As good as guys like Sale and Scherzer are they have their games where they are done in by the long all. This is less likely with guys like Kershaw and this incarnation of Arrieta. If you were starting a playoff series which of those pairs would you take? I'd take the latter pair right now.
mainsr
6/13
That's one of the points that's raised by Tom Tango in the comments to James's "The Analogy of the Fisherman" piece: "If you exclude homeruns, the run value of groundballs (hits, outs, DP, errors, etc) is virtually identical to the run value of flyballs." But you can't exclude home runs, right? (looks over shoulder, nervously searches for "Kershaw has a 7.23 ERA in the NLCS" comment)
GBSimons
6/13
Rob, your comments about the correlation strength of walks and strikeouts to groundball tendencies are reversed, no? "Groundball pitchers got fewer strikeouts than flyball pitchers, though the relationship wasn’t particularly strong. The tradeoff is that groundball pitchers were better at preventing walks, and the relationship there is stronger." Walks have only a 0.23 correlation, while Ks have a -0.59 correlation.
TroJim
6/13
I read it that GB pitchers had fewer strikeouts and MORE walks...worst of both categories, although the correlation was very low. There is a group of ground ball pitchers who don't miss bats. They may be responsible for the lower Ks and higher BBs of the group as a whole.
mainsr
6/13
Hey guys, thanks for the comments...Man, I screed that up, didn't I? What I should've said was "Groundball pitchers allowed a few more walks than flyball pitchers, though the relationship wasn't particularly strong. They also got fewer strikeouts than flyball pitchers, and the relationship there is stronger." I'll get that changed. Thanks for catching that.
mainsr
6/13
*screwed
LlarryA
6/13
So great pitchers tend towards being flyball pitchers. Find me a team with all great pitchers. You're going to need to fill out the rest of the rotation, and groundballers are more likely to succeed there. I think the real takeaway is that GB/FB may be a way to explain pitchers' results, but trying to use it as a filter to find the pitchers you want is a bad idea. Commit to only flyballers, and the back-end of the rotation is a disaster. Commit to only groundballers, and you miss out on the greats.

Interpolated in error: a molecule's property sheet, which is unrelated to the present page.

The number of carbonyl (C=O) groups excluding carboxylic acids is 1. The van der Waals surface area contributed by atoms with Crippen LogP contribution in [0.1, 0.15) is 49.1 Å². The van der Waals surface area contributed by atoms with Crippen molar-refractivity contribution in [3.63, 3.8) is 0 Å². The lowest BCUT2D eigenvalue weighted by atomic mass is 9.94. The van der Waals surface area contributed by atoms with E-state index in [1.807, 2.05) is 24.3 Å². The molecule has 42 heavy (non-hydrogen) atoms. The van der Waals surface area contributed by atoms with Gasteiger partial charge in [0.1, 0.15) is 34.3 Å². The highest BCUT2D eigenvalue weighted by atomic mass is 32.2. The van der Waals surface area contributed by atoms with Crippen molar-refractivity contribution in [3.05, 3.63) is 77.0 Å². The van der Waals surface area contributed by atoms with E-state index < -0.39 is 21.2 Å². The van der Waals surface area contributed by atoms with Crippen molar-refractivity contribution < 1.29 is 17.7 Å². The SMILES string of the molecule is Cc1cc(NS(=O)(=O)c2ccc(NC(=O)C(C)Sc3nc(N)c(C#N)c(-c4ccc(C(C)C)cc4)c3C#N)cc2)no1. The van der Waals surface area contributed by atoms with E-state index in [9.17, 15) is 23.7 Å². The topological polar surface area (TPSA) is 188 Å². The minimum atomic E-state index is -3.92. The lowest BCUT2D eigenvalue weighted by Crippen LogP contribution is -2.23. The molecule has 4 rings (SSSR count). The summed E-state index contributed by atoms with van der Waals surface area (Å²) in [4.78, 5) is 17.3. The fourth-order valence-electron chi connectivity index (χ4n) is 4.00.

mainsr
6/13
If James is saying that if you commit to GB pitchers you miss out on all-time greats, he may be right, but how likely are you to find all-time greats anyway? As EMielke says above, going with Arietta and Kershaw works pretty well.
ofMontreal
6/13
I hear people say 'not a true cleanup hitter' or words to that effect every single day! On television and in print. Bill James' screeds are getting a bit old I'm afraid. They can be entertaining but when you have people who actually run numbers that circumvent his beliefs it stops being about any form of objectivity. Sounds more like he's arguing about uniquely effective pitchers as a class. Not groundballers in particular. Not to mention that the more guys you strike out the better ;-)
TheRedsMan
6/13
It seems likely to me that being a flyball pitcher is simply an exercise in extremes. Your batted balls against produce the lowest BABIP and the most homers. If you excel at inducing weak contact while pitching up in the zone, you're disproportionately rewarded compared to your low zone brethren. If you struggle at inducing weak contact while pitching up in the zone, you're disproportionately punished. As a result, many of the very best pitchers in baseball are flyball pitchers. But, on average, you're betting off keeping the ball on the ground. The variations in strikeouts and walks are mostly window-dressing around that core dynamic.
TheRedsMan
6/13
To my point above, it would be interesting to note what proportion of the changes in FIP in each decile can be attributed to the variations in Ks, BBs, and HRs.
mainsr
6/14
You know I'd take that bait, right? FIP contribution by decile, HR/BB+HBP/K (positive numbers bad, negative numbers good): 1: 1.00/1.11/-1.65 2: 1.22/1.14/-1.68 3: 1.34/1.11/-1.60 4: 1.30/1.01/-1.74 5: 1.38/1.05/-1.73 6: 1.44/1.19/-1.78 7: 1.53/0.97/-1.76 8: 1.72/1.13/-1.72 9: 1.87/1.06/-1.85 10: 1.92/1.08/-1.75 Total variance in FIP contribution: HR 0.92, BB+HBP 0.22, K 0.25. Throw out the high/low outliers and it's HR 0.67, BB+HBP 0.18, 0.10. So your intuition is correct: The variance in HRs is the primary driver. So if you get an FB pitcher who limits the longball, that's going to be an extremely effective pitcher. But that's also not the norm.